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States without Foreign Earned Income Exclusion
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aummua



Joined: 02 Jun 2009
Posts: 77
Location: Arizona

PostPosted: Sun Sep 15, 2013 2:53 pm    Post subject: Reply with quote

Sirens of Cyprus wrote:
Well, why didn't you say that before?


Because he just made it up.

Here's a little diddy from New Mexico's Personal Income Tax website:

"New Mexico imposes a tax on the net income of every resident and on the net income of every nonresident employed or engaged in business in, into or from this state or deriving any income from any property or employment within this state."

If your income isn't involved with the state, you don't pay a tax. You still file to maintain residency, but you don't need to claim income that isn't made in the state of New Mexico.


Last edited by aummua on Sun Sep 15, 2013 2:56 pm; edited 1 time in total
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BadBeagleBad



Joined: 23 Aug 2010
Posts: 781
Location: Juan Aldama, Zacatecas, Mexico

PostPosted: Sun Sep 15, 2013 2:54 pm    Post subject: Re: States without Foreign Earned Income Exclusion Reply with quote

Sirens of Cyprus wrote:
Alabama, California, Hawaii, Massachusetts, New Jersey, and Pennsylvania.

Anybody know if this list is accurate?


I don't know, but if you don't maintain a US address, DL, or Voter Registration why would you have to pay any income tax in any state, since you would not be a resident of any state at all.
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aummua



Joined: 02 Jun 2009
Posts: 77
Location: Arizona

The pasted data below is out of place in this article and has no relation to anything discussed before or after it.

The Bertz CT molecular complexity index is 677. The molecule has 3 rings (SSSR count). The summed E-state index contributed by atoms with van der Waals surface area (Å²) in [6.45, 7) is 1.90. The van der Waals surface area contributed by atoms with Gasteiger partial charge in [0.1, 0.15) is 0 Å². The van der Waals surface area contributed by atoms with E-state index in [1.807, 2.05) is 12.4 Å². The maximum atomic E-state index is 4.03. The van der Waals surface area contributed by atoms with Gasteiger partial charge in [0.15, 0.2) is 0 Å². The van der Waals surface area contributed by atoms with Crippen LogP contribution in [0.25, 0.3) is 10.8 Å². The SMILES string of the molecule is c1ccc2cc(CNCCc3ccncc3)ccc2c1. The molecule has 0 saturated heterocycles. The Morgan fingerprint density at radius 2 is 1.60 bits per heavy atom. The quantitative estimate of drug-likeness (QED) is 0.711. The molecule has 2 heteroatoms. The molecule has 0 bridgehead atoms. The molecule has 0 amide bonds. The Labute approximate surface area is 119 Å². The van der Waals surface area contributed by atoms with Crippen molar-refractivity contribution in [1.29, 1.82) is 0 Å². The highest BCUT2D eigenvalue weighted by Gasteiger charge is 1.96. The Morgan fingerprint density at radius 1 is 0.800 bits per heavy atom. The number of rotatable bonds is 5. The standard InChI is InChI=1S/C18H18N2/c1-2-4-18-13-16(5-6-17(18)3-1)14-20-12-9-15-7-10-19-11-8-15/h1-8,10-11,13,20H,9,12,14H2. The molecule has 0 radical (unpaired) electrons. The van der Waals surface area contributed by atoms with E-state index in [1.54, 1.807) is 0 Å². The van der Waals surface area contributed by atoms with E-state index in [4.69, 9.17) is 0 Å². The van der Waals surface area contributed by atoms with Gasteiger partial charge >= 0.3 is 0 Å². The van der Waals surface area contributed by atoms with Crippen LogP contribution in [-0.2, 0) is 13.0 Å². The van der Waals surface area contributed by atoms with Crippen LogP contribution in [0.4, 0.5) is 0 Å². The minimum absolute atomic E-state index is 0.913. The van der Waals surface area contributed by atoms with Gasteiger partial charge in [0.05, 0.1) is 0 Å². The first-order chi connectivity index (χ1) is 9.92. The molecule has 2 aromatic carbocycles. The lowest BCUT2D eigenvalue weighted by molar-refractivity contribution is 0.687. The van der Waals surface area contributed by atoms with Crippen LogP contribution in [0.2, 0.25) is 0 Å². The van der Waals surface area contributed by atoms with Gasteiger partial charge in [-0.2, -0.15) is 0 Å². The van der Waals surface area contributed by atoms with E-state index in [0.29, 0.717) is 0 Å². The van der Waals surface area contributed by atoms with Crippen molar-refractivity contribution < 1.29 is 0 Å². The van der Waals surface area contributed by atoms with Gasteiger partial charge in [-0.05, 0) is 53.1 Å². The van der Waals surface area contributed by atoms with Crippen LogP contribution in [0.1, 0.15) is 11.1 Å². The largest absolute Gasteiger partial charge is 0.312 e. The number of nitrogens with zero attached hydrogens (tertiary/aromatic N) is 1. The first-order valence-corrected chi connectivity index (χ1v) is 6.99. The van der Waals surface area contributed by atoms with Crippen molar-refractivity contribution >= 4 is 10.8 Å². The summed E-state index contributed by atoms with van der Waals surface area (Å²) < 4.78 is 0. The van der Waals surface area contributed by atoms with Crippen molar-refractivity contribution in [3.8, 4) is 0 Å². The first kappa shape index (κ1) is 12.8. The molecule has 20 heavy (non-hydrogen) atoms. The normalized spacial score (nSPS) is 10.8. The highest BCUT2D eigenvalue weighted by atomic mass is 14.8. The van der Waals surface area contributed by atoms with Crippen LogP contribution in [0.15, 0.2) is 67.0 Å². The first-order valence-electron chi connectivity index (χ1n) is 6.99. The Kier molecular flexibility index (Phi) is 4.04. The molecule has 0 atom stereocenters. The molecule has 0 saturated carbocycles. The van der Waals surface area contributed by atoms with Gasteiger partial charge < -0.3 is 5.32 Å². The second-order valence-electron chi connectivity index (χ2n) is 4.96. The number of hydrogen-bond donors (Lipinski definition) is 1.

PostPosted: Sun Sep 15, 2013 2:56 pm    Post subject: Re: States without Foreign Earned Income Exclusion Reply with quote

BadBeagleBad wrote:
Sirens of Cyprus wrote:
Alabama, California, Hawaii, Massachusetts, New Jersey, and Pennsylvania.

Anybody know if this list is accurate?


I don't know, but if you don't maintain a US address, DL, or Voter Registration why would you have to pay any income tax in any state, since you would not be a resident of any state at all.


Because some states, such as those on the list, say it's so.
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BadBeagleBad



Joined: 23 Aug 2010
Posts: 781
Location: Juan Aldama, Zacatecas, Mexico

PostPosted: Sun Sep 15, 2013 2:57 pm    Post subject: Re: States without Foreign Earned Income Exclusion Reply with quote

Sirens of Cyprus wrote:
Alabama, California, Hawaii, Massachusetts, New Jersey, and Pennsylvania.

Anybody know if this list is accurate?


I don't know, but if you don't maintain a US address, DL, or Voter Registration why would you have to pay any income tax in any state, since you would not be a resident of any state at all.
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aummua



Joined: 02 Jun 2009
Posts: 77
Location: Arizona

PostPosted: Sun Sep 15, 2013 3:10 pm    Post subject: Re: States without Foreign Earned Income Exclusion Reply with quote

BadBeagleBad wrote:
Sirens of Cyprus wrote:
Alabama, California, Hawaii, Massachusetts, New Jersey, and Pennsylvania.

Anybody know if this list is accurate?